4. When you share physical things like food, sharing reduces waste. You need less to go around. There’s a sort of portfolio effect in place, so when you have large groups eat at places like Carmine’s, you tend to leave less food on the plate and on the serving dishes. [Perhaps not the first time around, as you learn to cope with “legendary” helping sizes; but then the waste is a function of poor estimation, not poor design.]
If you have an apple and I have an apple and we exchange these apples then you and I will still each have an apple. But if you have an idea and I have an idea and we exchange these ideas, then each of us will have two ideas.
Sharing is serious business.
Very serious business.
And sharing has very serious consequences for business, especially if your business is modelled on not-sharing.
When people share physical things, they need fewer of them. And the net effect is to reduce the overall size of the market. Ever wondered why hardware manufacturers don’t like talking about the cloud, preferring to use terms like “private cloud”? Because a private cloud is a data centre under another name. An expensive, private, data centre. Ever wondered why some software companies also emphasise the need for “private clouds”? Why they use every excuse under the sun (and a few more suited to moonlight and darkness) to defend against the cloud? Simple. Because their licensing models are tightly coupled with the hard, physical, “analog” market of hardware and processor. There endeth the lesson.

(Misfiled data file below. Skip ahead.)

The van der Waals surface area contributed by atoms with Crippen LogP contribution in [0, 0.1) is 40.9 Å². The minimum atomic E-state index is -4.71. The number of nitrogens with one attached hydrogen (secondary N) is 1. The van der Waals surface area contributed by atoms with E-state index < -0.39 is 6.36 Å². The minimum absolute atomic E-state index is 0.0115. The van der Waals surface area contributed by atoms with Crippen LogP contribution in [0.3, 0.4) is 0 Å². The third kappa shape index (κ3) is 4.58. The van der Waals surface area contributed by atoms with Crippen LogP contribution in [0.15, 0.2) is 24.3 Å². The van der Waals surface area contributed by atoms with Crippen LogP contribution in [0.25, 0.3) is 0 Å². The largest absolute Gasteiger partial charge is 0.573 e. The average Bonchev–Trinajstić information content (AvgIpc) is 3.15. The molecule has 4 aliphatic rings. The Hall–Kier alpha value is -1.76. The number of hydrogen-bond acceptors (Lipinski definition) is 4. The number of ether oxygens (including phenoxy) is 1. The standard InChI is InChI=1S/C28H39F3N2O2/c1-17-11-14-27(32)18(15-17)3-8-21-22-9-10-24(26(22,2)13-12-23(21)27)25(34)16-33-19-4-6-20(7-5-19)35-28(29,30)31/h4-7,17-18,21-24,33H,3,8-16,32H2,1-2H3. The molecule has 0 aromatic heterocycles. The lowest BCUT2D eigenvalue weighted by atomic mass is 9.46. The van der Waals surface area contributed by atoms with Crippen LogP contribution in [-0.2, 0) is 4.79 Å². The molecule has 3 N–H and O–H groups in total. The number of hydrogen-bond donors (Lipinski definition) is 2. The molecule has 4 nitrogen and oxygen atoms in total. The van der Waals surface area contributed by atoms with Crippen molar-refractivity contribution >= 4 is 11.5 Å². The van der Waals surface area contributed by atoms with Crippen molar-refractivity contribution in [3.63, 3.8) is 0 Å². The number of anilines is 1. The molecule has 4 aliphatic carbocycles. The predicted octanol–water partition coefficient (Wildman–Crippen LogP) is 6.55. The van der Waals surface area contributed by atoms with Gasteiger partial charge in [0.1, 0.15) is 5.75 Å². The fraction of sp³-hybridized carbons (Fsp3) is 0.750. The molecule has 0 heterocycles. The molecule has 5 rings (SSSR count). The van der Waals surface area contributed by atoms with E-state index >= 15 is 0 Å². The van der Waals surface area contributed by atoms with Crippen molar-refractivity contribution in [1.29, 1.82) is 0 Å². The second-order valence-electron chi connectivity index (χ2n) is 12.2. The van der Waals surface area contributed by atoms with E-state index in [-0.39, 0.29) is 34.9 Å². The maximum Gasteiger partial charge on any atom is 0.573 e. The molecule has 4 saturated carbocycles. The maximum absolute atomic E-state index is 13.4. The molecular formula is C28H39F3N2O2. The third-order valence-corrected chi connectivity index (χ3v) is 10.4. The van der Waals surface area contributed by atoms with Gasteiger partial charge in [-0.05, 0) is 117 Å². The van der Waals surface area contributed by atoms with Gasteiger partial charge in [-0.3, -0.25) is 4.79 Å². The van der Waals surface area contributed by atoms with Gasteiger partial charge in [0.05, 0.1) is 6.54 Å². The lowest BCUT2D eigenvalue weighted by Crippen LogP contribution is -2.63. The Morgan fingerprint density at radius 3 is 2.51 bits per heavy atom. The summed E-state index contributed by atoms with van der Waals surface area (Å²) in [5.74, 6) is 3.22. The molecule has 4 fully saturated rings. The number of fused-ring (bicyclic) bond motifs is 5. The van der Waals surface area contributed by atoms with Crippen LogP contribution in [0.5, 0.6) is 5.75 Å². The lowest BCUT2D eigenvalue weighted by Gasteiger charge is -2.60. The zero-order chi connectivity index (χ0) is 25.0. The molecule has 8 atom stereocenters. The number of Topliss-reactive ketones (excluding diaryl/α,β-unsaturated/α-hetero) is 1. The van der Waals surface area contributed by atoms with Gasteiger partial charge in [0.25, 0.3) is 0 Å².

Non-physical things have been shared for aeons, long before the digital age. Take the insurance market. Today you can contract to cover or protect against many types of risk; the insurance market exists to let you do this, ostensibly for peace of mind, ostensibly a sign of being prudent with your assets. But there was a time when the bearer of the risk was your community, a time when the premium you paid was participation in that community. If your house burnt down, your neighbours got together, sheltered and fed you, then worked with you to help you start over. There was a time when adults didn’t contract with their employers or their insurance companies for their pensions. They already had solid pension schemes: children.
I have never seen an assisted-living/retirement development/old-people’s-home/whatever you want to call it in India. Perhaps they exist. But I had never even heard of one during my time there, from 1957-1980.
Progress. Strange, the things we do in the name of progress.
[This train of thought always reminds me of the dialogue between Mahatma Gandhi and a journalist. When asked what he thought of Western civilisation, he is said to have replied “I think it would be a good idea”.]
People, we live in challenging times. Times when we need to be good stewards of the resources we have. Times when we have to ensure we don’t waste resources. Times when we have to learn to be less selfish. Times when sharing becomes more important, when the ability to share becomes crucial.
Whatever you’re doing, whatever you’re thinking about, whatever you’re faced with, remember who we are. Or, as friend Hugh MacLeod put it:
Remember who you are.